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image: More STAP Trouble

More STAP Trouble

By | March 25, 2014

Researcher claims his failed attempt to reproduce stimulus-triggered acquisition of pluripotency was rejected for publication.

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image: STAP Drama Continues

STAP Drama Continues

By | March 24, 2014

Nearly two months after researchers published papers showing that they could induce pluripotency with an external stressor, the work’s validity is still being challenged.

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image: Week in Review: March 17–21

Week in Review: March 17–21

By | March 21, 2014

Protein appears to protect stressed neurons; vitamin A’s lifelong effects on immunity; stem cells influenced by substrates; supercharged photosynthesis through nanotechnology

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image: Python Auto-Pilot

Python Auto-Pilot

By | March 20, 2014

Invasive snakes in Florida show evidence of a compass sense they use to navigate back to home territory.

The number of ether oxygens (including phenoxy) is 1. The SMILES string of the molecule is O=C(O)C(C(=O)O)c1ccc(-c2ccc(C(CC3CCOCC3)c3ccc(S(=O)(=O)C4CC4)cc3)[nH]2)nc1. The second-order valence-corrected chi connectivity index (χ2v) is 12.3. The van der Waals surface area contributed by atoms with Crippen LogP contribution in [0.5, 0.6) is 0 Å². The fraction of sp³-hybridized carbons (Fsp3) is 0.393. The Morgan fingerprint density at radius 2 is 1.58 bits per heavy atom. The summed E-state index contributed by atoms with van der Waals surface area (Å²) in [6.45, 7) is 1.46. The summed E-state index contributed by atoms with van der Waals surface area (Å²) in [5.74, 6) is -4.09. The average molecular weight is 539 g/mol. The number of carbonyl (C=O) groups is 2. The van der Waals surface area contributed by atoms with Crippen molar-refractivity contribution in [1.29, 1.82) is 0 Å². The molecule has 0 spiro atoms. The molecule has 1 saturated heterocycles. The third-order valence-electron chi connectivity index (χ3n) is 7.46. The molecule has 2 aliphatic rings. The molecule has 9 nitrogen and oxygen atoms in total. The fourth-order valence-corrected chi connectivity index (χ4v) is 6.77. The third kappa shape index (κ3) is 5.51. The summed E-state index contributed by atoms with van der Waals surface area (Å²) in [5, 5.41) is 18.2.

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image: Old-School Fish Guides

Old-School Fish Guides

By | March 18, 2014

Experienced fish may be critical for keeping migrating populations on track, a study finds.

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image: Ancient Moss Reincarnated

Ancient Moss Reincarnated

By | March 18, 2014

Antarctic moss beds that have been frozen for more than 1,500 years yield plants that can be brought back to life in the lab.

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image: First STAP Report Released

First STAP Report Released

By | March 17, 2014

Questions of whether the stimulus-triggered acquisition of pluripotency papers will be retracted linger as RIKEN makes public its initial investigation, finding no evidence of scientific misconduct.

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image: Stem Cells Remember Substrates

Stem Cells Remember Substrates

By | March 16, 2014

The stiffness of a culture substrate affects the fates of stem cells.  

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image: Call for STAP Retractions

Call for STAP Retractions

By | March 11, 2014

One of the scientists behind the stimulus-triggered acquisition of pluripotency studies, which independent groups have had trouble reproducing, has requested that the papers be pulled from the literature.

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image: A Twist of Fate

A Twist of Fate

By | March 1, 2014

Once believed to be irrevocably differentiated, mature cells are now proving to be flexible, able to switch identities with relatively simple manipulation.

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